Fish is correct in saying that people should not put knowledge ahead of more important things, but only partly so.
This was my comment:
I don’t know about anyone else, but in my case, being curious is overdetermined.
I am curious because I am delighted by the universe, and when you love a thing you want to know more about it
I am curious because I am outraged or saddened, and want to know if there’s anything I can do to solve a problem.
I am curious because I deeply love God, and I therefore want to understand his works as clearly as possible. There is no truth I am not willing to accept - not evolution, not the big bang, not God complexes in the temporal lobe - because the better I understand God’s playing field, the better I can do within the parameters of the game. There is a ground of being, knowing and loving me into existence. In my small way, I like to return the favor.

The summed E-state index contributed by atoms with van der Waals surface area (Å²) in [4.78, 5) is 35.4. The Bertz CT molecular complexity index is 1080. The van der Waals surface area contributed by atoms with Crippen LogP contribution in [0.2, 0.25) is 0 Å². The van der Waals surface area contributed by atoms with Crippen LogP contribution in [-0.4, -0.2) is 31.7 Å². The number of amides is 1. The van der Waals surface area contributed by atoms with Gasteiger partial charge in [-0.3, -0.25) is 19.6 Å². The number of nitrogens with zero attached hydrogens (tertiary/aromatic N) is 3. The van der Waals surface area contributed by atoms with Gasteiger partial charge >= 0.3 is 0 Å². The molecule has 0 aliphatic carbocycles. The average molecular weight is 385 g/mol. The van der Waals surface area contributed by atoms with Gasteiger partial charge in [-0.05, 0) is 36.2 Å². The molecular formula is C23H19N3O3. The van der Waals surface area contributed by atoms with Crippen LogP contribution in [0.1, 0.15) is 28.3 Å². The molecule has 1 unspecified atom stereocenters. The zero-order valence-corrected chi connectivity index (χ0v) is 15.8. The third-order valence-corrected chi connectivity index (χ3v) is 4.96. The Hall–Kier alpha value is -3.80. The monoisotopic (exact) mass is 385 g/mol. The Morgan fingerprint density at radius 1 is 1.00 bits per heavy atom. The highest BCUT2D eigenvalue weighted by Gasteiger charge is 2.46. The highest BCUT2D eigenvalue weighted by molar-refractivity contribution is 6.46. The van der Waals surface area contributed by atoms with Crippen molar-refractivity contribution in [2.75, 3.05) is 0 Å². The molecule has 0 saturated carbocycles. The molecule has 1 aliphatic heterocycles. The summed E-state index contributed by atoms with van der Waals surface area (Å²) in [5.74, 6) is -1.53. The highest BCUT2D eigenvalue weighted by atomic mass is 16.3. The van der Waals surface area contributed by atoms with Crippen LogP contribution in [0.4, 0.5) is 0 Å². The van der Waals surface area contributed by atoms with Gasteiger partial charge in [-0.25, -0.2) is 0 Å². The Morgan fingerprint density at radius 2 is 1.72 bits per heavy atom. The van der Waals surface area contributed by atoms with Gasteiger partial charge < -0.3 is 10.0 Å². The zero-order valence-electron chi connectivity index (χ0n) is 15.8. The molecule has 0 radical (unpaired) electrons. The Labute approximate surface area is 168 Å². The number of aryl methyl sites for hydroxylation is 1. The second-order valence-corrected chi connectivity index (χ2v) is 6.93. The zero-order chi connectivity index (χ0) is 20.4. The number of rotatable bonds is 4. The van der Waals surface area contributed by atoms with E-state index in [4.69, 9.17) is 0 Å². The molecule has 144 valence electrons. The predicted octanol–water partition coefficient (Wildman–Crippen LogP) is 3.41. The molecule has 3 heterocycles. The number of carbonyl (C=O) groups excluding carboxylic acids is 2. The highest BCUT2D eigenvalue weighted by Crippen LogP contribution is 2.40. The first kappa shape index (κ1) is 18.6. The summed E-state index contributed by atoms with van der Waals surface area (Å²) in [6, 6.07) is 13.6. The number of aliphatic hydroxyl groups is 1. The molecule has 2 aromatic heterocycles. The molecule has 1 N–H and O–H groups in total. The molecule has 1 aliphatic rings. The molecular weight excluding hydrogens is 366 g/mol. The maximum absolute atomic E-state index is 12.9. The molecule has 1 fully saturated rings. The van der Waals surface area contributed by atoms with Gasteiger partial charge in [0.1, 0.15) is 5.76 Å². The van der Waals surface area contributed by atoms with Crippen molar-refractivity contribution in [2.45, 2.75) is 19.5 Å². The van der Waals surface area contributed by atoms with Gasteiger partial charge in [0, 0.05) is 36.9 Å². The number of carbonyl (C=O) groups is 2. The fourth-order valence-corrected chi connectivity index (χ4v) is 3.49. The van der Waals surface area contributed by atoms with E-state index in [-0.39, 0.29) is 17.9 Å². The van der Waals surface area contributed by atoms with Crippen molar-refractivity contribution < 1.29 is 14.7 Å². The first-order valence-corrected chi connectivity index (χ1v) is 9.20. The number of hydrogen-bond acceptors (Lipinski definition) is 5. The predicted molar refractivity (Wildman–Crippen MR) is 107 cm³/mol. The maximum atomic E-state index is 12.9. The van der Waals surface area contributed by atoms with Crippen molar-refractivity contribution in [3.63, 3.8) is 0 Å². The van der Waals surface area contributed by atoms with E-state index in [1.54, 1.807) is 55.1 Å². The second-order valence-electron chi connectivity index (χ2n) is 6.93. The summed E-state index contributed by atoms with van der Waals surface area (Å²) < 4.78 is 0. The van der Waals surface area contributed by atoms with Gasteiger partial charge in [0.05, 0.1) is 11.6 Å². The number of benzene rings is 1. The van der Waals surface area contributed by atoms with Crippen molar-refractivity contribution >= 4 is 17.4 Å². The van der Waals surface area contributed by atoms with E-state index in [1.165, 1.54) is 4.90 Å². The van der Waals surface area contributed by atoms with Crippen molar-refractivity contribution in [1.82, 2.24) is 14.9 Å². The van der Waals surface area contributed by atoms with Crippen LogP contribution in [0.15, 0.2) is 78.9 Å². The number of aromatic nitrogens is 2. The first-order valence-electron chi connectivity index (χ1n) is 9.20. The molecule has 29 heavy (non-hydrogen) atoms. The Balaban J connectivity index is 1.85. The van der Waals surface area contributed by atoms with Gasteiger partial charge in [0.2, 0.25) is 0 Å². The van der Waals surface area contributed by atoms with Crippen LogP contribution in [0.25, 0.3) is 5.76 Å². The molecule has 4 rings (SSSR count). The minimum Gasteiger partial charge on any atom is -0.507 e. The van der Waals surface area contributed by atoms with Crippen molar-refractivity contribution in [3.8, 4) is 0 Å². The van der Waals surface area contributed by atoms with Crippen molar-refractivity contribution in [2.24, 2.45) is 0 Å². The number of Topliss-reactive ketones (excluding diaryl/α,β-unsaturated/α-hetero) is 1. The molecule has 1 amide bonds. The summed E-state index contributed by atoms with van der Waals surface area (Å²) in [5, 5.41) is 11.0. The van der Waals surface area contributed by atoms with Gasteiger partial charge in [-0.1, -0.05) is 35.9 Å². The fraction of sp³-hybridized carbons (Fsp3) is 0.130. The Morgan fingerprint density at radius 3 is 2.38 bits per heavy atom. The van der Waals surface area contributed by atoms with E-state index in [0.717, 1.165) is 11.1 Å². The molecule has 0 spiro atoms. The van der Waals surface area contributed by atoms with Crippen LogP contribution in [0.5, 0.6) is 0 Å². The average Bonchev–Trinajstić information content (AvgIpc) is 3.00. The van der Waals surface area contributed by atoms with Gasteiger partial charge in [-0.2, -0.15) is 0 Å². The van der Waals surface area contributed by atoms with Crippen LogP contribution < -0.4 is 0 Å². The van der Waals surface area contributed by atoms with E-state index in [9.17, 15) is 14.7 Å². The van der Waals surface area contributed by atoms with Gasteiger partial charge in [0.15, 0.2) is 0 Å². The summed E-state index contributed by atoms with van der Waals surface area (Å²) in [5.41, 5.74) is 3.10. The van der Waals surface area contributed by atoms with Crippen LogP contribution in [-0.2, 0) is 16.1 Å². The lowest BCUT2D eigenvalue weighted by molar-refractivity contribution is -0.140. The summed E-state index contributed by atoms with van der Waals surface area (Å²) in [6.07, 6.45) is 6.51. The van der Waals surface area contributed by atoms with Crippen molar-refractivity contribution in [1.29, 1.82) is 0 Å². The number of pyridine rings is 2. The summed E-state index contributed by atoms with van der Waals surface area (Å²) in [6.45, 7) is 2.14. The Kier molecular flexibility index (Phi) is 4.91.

During the decade or so I was an atheist, I was curious for all the other reasons in this letter.
Psychologically, I am probably curious because knowledge gives me an illusory sense of control over my world.
I am curious because as a child my education was deliberately stifled (my parents seemed to think much learning would make their genius child mad), and I am making up for lost academic opportunities.
I am curious because of my mortality, and the mortality of everything else. When I know a thing, a piece of it lives on in me, and is passed on to others by affecting what I do and say.